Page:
Last week was bittersweet. For the past two months Elena Rosemond-Hoerr and I have been working with the 6th, 7th, and 8th grade class of Commodore John Rodgers Middle School, a Baltimore City public school located about a mile a from the museum. A generous AEGON grant provided the JMM with the funds to create two long term partnerships with Baltimore public schools. Half of the education department, Deborah Cardin and Ilene Dackman-Alon, worked on a storytelling partnership this year with middle school students from Moravia Park Middle School while Elena and I worked on an art and place based project with the Commodore Rodgers students.
Elena and I chose to work with Commodore John Rodgers Middle School because of its close proximity and shared history with the museum. Our inspiration for the mosaic project that we worked on with the students came from Loring Cornish’s exhibit, “In Each Other’s Shoes,” which is currently one display at the JMM through July 17. It was also important for us to let the students and teachers know that the JMM is a local resource for them to learn about their community. To emphasize these points we invited the entire middle school to visit the museum to tour our synagogues and exhibits and meet with Loring Cornish before we began working with them in their classrooms. The majority of the students had never visited the JMM or entered a synagogue.
For the next few months Elena and I visited the middle school students on a weekly basis (which was an adjustment for us because they start school at 7:30 AM!). Our final goal for the project was to have each student create a mosaic based on one of the school’s five promises: honor/integrity, commitment to quality, perseverance, no excuses, and contribution. It was our hope that each student would use pictures, stories, words, and memories from their personal lives and community’s history to visually illustrate their promise.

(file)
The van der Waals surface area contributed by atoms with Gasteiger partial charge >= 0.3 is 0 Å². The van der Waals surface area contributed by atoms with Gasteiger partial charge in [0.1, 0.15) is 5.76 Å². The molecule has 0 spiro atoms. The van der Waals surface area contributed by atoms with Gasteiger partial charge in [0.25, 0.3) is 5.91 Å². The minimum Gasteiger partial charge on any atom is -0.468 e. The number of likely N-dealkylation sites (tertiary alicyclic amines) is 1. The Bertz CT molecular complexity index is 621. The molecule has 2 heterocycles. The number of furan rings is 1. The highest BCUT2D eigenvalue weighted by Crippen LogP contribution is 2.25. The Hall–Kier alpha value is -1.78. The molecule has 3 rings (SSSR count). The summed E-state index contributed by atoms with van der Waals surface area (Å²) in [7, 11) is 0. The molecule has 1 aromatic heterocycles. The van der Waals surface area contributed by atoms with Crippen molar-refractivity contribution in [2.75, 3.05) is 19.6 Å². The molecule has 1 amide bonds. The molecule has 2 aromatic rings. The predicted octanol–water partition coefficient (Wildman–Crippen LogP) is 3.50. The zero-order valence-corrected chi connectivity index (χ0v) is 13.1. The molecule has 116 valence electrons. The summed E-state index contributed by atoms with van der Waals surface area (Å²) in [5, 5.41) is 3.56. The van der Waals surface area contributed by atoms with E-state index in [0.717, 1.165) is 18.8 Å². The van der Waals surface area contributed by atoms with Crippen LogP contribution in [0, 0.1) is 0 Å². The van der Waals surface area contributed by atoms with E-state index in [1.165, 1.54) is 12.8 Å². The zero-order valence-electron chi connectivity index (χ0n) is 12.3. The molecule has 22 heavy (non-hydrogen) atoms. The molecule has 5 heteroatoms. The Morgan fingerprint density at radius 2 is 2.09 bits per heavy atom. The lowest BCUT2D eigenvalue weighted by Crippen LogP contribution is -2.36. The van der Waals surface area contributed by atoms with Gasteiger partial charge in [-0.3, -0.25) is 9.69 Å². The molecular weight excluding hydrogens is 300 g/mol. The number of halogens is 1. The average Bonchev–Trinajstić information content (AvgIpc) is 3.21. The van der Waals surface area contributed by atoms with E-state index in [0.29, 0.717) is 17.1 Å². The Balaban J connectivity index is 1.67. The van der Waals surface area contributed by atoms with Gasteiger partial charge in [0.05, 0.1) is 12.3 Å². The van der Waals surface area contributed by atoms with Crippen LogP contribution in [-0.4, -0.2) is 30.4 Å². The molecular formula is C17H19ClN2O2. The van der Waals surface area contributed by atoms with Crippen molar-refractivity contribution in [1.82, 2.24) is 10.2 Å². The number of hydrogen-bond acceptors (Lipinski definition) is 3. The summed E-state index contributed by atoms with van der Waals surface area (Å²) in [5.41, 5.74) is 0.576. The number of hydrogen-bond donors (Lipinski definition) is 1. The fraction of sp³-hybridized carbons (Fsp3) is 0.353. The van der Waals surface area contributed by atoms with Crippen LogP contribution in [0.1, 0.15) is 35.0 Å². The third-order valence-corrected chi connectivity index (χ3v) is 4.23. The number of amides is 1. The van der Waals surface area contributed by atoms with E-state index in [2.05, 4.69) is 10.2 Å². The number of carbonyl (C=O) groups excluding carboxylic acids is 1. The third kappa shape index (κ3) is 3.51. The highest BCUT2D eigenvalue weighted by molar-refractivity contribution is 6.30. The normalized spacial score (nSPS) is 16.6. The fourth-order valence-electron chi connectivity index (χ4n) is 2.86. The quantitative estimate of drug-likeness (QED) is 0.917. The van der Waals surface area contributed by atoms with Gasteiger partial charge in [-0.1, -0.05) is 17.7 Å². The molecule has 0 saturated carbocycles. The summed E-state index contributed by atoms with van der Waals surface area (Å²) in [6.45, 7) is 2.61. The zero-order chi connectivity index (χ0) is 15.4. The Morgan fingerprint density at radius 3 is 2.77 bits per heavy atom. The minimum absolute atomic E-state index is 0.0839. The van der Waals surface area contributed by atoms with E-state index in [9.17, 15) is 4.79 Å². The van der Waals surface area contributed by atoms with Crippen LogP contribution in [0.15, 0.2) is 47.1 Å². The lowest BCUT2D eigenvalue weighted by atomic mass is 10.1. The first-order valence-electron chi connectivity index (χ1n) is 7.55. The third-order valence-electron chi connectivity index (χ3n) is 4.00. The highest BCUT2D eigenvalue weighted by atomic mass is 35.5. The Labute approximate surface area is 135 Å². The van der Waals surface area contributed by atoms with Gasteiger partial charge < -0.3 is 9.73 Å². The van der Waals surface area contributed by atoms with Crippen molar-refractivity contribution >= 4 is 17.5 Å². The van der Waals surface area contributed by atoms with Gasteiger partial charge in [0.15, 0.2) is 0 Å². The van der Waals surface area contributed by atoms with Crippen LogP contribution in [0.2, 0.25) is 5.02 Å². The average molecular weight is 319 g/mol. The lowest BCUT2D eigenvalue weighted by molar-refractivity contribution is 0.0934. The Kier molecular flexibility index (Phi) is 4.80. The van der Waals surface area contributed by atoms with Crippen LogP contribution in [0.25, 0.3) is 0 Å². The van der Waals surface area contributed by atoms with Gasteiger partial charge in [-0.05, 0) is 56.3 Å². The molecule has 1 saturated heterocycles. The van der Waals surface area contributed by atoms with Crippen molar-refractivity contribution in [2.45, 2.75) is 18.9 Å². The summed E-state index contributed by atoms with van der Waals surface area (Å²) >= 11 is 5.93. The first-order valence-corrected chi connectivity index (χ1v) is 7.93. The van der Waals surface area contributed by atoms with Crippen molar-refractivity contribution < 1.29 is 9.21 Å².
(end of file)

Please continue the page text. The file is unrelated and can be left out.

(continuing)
Each week we did writing exercises, played games, and did art projects to prepare the students for making their final mosaics. One of the most special aspects of this project is that over the summer we will permanently install the students’ mosaics along a prominent wall leading up to the cafeteria. Loring Cornish will help us with the instillation and we hope to use shards of mirror and found objects as part of the final piece. We emphasized to the students that it was important for them to be thoughtful about their art, and its permanence in the school seemed to help them take this more seriously.
Working with the students each week was an enlightening and exhausting experience for me. I have such a strong appreciation for Ms. Smith, Mr. Ayala, and Ms. Dekoster, the wonderful and caring teachers we worked with each week. At the end of the day each Wednesday when we were finished with the students, Elena and I would always wonder how these teachers had the energy to teach all day, every day. Despite the fact that Wednesdays were always an exhausting day, I looked forward to going to school each week to work with a diverse group of talented and energized kids.
The students’ final mosaics turned out better than we imaged. It was so interesting to see how each student creatively expressed themselves. No two tiles are alike. Elena and I hope that the students and teachers at Commodore Rodgers Middle School enjoyed our time together as much as we did. Hopefully next year we will be able to partner with them again on another great project.
A blog post by Community Outreach Coordinator Rachael Binning.